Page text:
“I believe every woman should have a blow torch.”

Julia Child

In Memoriam

In Memoriam

I sat in my office for the last time yesterday with tears welling up in my eyes. It wasn't because I was frustrated with an angry reader, or mad that we weren't going to make deadline, but because I realized what that office and news pages and student reporters had come to mean to me. 


Issue 31

I do this sort of thing where I get overly sentimental about simple things. 

I sometimes wonder if I care too much, or if I'm the only one who feels this way. And maybe sometimes the words I write and the emotions I allow myself to feel are a little tinged with a rosy nostalgia. But as I look back on the past four years of my life, I don't want to forget the small things, or lose the beauty of the moment I click "Submit Pages" for the last time. I've grown and changed and felt more confident in what I feel called to do than ever – which I didn't think would happen. 

A year ago, I wrote about how scared I was to become the 105th editor of ACU's newspaper.

I don't know what will be thrown my way in the 31 issues I'm in charge of. I don't know what I'll do when I have to be brave and face opposition and publish news not everyone wants to hear. More than the late nights in the newsroom and the scramble for an editorial when it gets forgotten about, I am more nervous about the thoughts and stories and words that are yet to unfold.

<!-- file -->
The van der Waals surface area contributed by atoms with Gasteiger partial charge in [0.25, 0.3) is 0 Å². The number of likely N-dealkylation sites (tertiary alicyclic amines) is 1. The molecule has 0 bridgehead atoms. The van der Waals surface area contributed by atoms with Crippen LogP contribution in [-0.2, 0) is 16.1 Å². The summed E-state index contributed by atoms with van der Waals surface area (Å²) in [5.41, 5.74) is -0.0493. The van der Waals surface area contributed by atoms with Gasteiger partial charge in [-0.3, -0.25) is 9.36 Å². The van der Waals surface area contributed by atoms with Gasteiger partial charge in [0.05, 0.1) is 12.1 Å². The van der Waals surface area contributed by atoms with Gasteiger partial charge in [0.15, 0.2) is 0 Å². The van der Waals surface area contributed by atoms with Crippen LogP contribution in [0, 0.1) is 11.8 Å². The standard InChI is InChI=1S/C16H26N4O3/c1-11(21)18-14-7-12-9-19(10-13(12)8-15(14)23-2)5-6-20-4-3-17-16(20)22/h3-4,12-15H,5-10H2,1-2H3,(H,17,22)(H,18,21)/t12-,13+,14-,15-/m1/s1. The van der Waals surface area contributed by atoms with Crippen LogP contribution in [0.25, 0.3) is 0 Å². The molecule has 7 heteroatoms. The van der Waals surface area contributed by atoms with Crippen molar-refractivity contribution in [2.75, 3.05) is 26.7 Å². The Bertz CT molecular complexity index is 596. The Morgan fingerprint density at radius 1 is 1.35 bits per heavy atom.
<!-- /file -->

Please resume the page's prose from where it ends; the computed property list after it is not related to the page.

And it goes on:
"I hope I don't run the thing into the ground. I hope I make people think a little more about the world we live in and the school we attend. I hope that maybe you'll read it."

Well, I'm here to tell you that I did it. I successfully got 31 issues of the paper to the printers. I survived a presidential election, tough stories, late nights sustained by gummy bears and espresso. 

And I loved it.

Thank you to all who have put up with me the last year of my life. You've heard me complain and curse the day I said yes to this job, but you've stayed with me and told me I was capable. You have sat in my office and edited my writing and brought me food when I couldn't make it to dinner in time. You let me be a Sing Song director and editor at the same time. (I'm still questioning how anyone let me get away with this.)  You picked up a newspaper and took the time to read it, which in and of itself is an impressive act of kindness. 

I've spent the past few days trying to dwell in the normal moments and it's been quite remarkable. The most simple acts have been the ones that have brought me to tears. The past four years have been formed to the rhythm of pounding keyboards, frantic mouse clicks,  Thursday night deadlines and Friday after Chapel meetings - all will echo on in my mind for a while.

I'm leaving a part of my heart on newsprint paper, and I just wanted to say thank you for reading. 

If you'd like to read my final column in The Optimist, you can find it here.


Poem No. 1: Death of a Journalist

Poem No. 1: Death of a Journalist